Since the racial justice movement was revived this summer, it’s brought an influx of activism to social media, and petitions for other causes are popping up, too. Petitions for action on climate change and abolishing the death penalty have taken social media by storm.

Especially with the pandemic and the restrictions brought with it, it can be difficult to physically show up, so activism has surged on social media, where people can take action safely from their homes.

Con: social media activism easily becomes performative

It happened just this summer. Even with protests occurring day and night in every major U.S. city, it happened.

Performative activism is the name for posting about social issues or attending events for personal purposes, usually to gain social clout, rather than from devotion to the actual cause.

In a world of TikTok trends and Twitter hashtags, it’s easy to get swept up in whatever’s popular. This summer, it was racial justice. Instagram and Facebook flooded with infographics and advocacy, but after a few months, it’s died down significantly.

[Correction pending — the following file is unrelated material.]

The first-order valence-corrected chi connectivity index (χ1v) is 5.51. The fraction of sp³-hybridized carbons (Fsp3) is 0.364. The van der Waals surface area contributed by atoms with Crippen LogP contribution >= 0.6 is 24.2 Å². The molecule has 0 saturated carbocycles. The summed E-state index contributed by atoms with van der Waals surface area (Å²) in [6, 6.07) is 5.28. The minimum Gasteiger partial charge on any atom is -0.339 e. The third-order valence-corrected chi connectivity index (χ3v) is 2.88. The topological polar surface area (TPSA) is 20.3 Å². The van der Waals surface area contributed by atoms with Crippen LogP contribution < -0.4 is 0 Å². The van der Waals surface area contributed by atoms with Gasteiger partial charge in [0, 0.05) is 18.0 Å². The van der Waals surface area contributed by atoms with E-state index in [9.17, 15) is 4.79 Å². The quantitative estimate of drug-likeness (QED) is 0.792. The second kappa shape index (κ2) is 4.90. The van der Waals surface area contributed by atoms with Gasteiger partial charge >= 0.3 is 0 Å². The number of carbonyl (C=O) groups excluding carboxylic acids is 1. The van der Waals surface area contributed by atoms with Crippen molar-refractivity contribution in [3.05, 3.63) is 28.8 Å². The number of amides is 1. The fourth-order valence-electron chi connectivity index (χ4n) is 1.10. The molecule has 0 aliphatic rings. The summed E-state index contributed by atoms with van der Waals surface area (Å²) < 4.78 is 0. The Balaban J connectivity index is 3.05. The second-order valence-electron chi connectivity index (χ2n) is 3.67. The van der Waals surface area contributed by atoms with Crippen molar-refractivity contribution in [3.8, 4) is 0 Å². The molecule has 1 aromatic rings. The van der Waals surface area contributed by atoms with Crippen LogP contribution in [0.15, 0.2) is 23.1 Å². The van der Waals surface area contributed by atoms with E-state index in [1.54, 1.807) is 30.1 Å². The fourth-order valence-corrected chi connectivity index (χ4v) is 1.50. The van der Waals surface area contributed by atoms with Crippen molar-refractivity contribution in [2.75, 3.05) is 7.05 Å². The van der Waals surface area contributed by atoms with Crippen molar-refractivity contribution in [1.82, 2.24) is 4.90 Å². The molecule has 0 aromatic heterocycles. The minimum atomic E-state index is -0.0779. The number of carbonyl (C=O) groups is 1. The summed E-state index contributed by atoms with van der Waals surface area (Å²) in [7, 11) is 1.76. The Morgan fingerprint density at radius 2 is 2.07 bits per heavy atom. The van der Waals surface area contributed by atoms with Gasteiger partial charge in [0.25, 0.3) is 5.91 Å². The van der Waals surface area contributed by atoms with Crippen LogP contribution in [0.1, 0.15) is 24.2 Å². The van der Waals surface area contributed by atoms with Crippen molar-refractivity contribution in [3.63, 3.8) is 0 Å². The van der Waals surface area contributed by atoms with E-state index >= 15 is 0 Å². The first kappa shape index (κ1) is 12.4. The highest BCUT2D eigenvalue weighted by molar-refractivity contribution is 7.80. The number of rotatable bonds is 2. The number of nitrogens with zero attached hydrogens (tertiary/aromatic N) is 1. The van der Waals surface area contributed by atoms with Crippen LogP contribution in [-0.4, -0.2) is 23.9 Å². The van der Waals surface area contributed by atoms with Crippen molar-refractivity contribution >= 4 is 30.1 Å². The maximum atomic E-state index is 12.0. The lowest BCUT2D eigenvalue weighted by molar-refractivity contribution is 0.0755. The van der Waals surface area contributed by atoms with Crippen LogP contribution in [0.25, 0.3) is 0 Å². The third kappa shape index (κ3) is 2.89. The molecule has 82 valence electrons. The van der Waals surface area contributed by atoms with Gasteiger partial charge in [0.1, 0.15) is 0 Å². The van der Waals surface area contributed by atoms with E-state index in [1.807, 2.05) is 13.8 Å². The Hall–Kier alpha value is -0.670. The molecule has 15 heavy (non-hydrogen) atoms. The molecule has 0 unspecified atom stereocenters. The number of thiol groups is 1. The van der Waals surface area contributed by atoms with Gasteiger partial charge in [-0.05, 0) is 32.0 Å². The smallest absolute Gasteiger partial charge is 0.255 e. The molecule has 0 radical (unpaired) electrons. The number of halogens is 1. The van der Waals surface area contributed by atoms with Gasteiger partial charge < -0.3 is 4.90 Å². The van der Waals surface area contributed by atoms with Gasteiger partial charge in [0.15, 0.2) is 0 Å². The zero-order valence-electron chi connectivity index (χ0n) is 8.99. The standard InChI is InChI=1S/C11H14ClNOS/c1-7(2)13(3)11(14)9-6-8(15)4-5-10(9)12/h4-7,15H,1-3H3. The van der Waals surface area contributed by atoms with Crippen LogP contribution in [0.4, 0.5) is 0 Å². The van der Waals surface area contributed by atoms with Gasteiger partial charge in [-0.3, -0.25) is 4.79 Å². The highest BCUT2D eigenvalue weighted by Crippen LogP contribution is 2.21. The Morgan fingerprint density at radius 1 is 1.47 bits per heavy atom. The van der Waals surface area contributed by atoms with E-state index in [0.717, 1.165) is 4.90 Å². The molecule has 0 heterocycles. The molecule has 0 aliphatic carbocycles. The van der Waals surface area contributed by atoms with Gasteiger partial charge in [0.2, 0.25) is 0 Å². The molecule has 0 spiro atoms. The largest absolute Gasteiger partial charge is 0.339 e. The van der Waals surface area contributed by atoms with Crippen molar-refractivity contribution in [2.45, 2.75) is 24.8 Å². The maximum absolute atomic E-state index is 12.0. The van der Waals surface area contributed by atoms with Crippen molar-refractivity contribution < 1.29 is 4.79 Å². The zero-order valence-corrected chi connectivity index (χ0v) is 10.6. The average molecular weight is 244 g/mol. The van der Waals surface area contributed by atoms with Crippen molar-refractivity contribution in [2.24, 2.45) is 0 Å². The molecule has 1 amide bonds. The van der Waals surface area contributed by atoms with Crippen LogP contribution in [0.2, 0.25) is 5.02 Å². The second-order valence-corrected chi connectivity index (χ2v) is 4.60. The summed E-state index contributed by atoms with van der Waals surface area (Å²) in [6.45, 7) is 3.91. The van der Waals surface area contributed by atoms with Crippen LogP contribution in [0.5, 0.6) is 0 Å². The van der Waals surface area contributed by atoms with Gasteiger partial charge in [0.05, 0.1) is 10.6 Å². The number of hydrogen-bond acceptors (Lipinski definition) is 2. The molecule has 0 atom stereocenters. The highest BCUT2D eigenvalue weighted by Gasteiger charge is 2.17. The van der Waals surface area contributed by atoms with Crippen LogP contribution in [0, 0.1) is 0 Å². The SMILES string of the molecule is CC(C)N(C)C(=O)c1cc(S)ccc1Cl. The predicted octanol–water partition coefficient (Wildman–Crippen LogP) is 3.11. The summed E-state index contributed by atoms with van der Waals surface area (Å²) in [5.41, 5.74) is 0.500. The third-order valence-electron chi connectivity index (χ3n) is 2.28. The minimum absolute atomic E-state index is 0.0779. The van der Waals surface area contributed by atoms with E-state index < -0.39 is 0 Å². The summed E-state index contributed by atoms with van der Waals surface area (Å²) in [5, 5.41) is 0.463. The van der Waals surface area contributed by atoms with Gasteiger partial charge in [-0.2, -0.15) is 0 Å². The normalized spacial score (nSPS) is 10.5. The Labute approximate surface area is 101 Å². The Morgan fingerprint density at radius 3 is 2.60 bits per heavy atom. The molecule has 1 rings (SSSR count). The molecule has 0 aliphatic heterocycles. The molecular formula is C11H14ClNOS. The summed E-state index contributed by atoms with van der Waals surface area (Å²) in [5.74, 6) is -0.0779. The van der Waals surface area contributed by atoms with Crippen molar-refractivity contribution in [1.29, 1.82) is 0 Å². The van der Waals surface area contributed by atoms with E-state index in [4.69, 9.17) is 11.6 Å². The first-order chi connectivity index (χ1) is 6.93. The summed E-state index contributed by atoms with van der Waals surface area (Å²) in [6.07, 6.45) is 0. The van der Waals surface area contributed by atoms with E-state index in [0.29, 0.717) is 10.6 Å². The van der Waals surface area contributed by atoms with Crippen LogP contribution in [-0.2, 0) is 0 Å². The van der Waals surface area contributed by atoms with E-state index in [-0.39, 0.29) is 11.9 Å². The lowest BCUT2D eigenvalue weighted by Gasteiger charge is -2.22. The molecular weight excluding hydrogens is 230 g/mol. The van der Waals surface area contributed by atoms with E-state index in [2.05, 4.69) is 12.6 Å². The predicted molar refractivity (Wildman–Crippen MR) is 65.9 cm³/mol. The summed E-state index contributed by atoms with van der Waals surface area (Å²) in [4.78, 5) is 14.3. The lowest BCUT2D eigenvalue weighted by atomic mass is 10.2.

While social media is a useful tool to get people involved in a public issue, it’s often too easy to repost something just because it’s popular. Many may end up participating in performative activism and sharing advocacy posts without actually learning about the issues or the movements they’re discussing.

So, does social media activism actually work?

The answer? It’s complicated.

These listed pros and cons are deeply intertwined. Yes, social media spreads awareness, but it also spreads misinformation. Yes, it gets people involved in activism, but it also incites performative activism for the sake of a trend.

Put simply, social media activism works if one uses it correctly. It works if people fact check the posts they share. To effectively and responsibly advocate for a movement online, one should take the time to learn and research the issues they’re talking about and develop a true devotion to their cause.

Charlotte Matherly is a junior media arts and design major. Contact Charlotte at [email protected]